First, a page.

All personnel should adhere to the following principles and action:
- Where possible work in an open environment (e.g. avoiding private or unobserved situations and encouraging open communication with no secrets);
- Make your sessions fun and enjoyable: promote fairness, confront and deal with bullying;
- Treat all young people equally and with respect and dignity;
- Maintain a safe and appropriate distance from students;
- Avoid unnecessary physical contact with young people. Where any form of manual/physical support is required it should be provided openly and with the consent of the young person. Physical contact can be appropriate so long as it is neither intrusive nor disturbing;
- Be an excellent role model, this includes not smoking or drinking alcohol in the company of young people;
- Always give enthusiastic and constructive feedback rather than negative criticism;
- Recognising the developmental needs and capacity of the young person and do not risk sacrificing welfare in a desire for personal achievements.
- Unnecessarily spending excessive amounts of time alone with young people away from others;
- Taking young people alone in a car on journeys, however short;
- Taking young people to your home where they will be alone with you;
- Engaging in rough, physical or sexually provocative games, including horseplay;
- Allow or engage in inappropriate touching of any form;
- Allowing young people to use inappropriate language unchallenged;
- Making sexually suggestive comments to a young person, even in fun;
- Reducing a young person to tears as a form of control;
- Allow allegations made by a young person to go unchallenged, unrecorded or not acted upon;
- Do things of a personal nature that the young person can do for themselves.
Types of Abuse
- Neglect. The ongoing failure to meet a child’s basic needs. This can be physical, educational, emotional or medical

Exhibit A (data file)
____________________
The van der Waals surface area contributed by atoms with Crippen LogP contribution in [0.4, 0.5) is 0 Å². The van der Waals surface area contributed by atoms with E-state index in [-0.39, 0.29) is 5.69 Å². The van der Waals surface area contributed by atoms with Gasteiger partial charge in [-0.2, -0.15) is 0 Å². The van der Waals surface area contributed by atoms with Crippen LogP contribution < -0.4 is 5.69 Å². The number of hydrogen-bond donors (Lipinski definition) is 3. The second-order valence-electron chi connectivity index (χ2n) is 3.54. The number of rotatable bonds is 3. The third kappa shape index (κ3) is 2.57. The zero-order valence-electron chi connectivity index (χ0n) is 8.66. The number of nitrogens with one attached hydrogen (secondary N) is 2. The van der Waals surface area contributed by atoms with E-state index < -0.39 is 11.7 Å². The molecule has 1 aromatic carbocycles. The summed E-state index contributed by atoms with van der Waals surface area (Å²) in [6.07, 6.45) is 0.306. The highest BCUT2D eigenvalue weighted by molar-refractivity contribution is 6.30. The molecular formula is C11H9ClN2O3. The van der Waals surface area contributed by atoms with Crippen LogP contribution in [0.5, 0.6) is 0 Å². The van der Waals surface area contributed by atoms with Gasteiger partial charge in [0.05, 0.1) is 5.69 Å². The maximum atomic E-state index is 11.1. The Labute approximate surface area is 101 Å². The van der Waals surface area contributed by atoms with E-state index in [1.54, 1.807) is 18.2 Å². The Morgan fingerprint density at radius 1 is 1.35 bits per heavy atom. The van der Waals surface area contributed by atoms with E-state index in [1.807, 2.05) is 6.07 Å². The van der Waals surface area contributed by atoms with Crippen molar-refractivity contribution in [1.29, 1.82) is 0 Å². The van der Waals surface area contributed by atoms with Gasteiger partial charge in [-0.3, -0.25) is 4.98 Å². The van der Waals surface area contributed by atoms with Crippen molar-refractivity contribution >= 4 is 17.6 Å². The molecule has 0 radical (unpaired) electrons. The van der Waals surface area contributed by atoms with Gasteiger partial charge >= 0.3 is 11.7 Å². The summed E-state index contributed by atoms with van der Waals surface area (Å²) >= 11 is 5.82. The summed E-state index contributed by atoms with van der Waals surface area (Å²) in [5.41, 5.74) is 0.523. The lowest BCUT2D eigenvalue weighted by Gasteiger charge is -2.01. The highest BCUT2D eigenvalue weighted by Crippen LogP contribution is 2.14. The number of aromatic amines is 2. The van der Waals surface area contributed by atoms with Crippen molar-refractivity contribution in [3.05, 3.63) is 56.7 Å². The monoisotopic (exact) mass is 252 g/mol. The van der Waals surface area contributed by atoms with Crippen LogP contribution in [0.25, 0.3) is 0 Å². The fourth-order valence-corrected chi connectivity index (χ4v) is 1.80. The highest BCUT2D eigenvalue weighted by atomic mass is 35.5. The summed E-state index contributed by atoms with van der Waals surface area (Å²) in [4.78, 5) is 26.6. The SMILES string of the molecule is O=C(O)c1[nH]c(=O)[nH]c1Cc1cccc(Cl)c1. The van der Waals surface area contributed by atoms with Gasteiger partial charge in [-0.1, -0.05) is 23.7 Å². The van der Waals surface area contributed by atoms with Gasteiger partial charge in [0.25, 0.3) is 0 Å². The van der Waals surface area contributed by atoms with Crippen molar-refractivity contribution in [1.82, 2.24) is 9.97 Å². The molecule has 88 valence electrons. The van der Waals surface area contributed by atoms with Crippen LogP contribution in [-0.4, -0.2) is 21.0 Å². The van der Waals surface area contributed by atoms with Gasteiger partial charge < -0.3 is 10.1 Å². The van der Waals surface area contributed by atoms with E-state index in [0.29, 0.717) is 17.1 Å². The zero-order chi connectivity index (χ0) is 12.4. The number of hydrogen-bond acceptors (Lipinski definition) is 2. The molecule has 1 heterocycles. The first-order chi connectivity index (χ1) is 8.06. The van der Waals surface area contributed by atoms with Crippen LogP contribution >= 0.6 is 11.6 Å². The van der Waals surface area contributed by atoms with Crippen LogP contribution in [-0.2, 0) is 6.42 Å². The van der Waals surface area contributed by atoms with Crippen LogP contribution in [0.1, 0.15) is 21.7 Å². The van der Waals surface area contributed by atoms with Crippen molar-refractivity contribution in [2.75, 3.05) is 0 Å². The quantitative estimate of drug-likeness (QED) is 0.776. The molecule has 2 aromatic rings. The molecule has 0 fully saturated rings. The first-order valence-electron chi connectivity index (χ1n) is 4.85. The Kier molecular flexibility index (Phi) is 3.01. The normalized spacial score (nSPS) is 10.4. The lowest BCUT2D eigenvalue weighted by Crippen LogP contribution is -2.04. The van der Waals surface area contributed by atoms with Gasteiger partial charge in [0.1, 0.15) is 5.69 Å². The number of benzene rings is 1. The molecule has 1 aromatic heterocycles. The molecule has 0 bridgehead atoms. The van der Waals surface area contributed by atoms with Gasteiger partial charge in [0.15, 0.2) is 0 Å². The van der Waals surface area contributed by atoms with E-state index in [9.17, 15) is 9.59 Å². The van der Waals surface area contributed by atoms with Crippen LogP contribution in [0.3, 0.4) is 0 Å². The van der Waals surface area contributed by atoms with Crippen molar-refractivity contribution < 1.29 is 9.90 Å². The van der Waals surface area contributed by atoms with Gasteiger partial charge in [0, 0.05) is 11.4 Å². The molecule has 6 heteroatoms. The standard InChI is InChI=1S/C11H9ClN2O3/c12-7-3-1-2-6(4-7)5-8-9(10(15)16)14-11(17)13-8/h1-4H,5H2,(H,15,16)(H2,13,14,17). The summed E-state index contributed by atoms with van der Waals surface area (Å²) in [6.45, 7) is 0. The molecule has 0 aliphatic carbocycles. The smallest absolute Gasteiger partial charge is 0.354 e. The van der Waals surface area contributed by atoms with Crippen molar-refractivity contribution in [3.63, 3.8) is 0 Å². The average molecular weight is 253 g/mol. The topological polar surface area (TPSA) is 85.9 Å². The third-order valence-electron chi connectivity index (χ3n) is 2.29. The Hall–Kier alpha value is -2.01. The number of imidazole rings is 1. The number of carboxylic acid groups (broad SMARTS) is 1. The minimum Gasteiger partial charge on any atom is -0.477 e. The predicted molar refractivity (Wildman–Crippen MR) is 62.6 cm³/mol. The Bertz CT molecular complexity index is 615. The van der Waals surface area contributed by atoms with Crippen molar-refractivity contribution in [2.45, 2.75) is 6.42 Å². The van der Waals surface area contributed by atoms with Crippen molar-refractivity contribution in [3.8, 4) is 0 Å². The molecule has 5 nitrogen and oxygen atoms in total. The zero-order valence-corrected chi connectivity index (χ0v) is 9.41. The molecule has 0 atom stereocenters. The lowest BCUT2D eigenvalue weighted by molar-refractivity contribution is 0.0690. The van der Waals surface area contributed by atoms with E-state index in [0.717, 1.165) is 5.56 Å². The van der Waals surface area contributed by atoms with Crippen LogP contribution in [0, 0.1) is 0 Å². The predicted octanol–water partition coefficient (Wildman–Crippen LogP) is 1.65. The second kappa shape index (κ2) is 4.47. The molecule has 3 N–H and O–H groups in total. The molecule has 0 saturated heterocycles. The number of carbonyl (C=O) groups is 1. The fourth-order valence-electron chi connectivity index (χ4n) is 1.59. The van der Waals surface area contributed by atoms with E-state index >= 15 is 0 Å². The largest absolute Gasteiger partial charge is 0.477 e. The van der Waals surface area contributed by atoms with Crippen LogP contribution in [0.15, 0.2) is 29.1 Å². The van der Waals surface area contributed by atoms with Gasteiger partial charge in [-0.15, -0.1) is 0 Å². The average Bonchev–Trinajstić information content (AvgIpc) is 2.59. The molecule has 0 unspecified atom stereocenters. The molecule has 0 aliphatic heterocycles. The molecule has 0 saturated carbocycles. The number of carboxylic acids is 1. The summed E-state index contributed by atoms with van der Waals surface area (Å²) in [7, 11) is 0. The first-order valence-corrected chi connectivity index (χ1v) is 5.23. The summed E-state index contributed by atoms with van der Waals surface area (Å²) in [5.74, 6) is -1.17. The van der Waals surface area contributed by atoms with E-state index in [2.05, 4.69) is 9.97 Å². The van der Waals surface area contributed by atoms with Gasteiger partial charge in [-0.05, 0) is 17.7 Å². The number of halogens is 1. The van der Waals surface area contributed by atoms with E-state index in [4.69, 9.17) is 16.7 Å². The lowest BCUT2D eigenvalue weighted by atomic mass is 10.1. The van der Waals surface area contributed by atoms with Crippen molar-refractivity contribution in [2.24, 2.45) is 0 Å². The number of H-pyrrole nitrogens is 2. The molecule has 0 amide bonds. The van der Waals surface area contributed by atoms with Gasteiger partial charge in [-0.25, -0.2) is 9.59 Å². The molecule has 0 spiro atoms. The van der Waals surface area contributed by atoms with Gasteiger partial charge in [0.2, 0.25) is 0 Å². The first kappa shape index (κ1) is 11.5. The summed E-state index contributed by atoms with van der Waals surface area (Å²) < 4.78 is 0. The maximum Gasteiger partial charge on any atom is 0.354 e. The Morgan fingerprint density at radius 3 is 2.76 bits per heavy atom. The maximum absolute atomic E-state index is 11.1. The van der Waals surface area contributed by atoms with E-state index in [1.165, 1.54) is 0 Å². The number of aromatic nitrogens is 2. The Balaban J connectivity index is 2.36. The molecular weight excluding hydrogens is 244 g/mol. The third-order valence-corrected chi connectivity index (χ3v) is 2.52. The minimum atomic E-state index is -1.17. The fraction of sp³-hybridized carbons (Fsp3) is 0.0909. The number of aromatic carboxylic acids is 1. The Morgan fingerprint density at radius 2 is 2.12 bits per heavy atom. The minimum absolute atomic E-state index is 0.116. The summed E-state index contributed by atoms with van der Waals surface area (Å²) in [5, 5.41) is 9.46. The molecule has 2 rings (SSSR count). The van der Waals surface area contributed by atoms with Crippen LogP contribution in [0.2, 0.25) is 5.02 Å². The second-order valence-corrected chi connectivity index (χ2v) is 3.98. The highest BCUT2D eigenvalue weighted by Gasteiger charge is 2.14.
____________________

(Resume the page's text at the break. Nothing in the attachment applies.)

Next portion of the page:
- Domestic. Any type of controlling bullying, threatening or violent behaviour
- Physical. The act of deliberately hurting a child and causing injuries such as bruised, broken bones, burns or cuts
- Emotional. This can include humiliation and isolation
- Sexual. This is when a child is forced or persuaded to take part in contact or non-contact sexual activities
- Grooming. When someone builds an emotional connection with a child and gains their trust
- Bullying. This includes cyber bullying and is any behaviour that intends to cause harm to someone else.
Some Behaviour to Look Out for That Could Indicate Abuse
- Unexplained or suspicious injuries such as bruising, cuts or burns, particularly if situated on a part of the body not normally prone to such injuries
- An injury for which an explanation seems inconsistent
- The young person describes what appears to be an abusive act involving them
- Unexplained changes in a young person’s behaviour e.g. becoming very upset, quiet, withdrawn or displaying sudden outbursts of temper
- Inappropriate sexual awareness
- Distrust of adults, particularly those whom a close relationship would normally be expected
- Difficulty in making friends
- Being prevented from socialising with others
- Displaying variations in eating patterns including overeating or loss of appetite
- Becoming increasingly dirty or unkempt
It must be recognised that the above list is not exhaustive, but also that the presence of one or more of the indications is not proof that abuse is taking place. It is NOT the responsibility of those working on the course or in childcare to decide that child abuse is occurring. It IS their responsibility to act on any concerns.
Never assume! Your small observation could paint part of a bigger picture.
If during your care you accidentally hurt a young person, the young person seems distressed in any manner, appears to be sexually aroused by your actions and/or if the young person misunderstands or misinterprets something you have done, report any such incidents as soon as possible to Alexandra Ridgway and/or the other member of staff and make a written note of it in the Incident Log (Courses/Clubs only).
Alexandra Ridgway can be contacted on +44 (0)20 3637 71017 or [email protected]
In the event that a child informs you of abuse you should do the following:
- Stay calm so as not to frighten the young person;
- Reassure the child that they are not to blame and that it was right to tell;
- Listen to the child, showing that you are taking them seriously;
- Keep questions to a minimum so that there is a clear and accurate understanding of what has been said;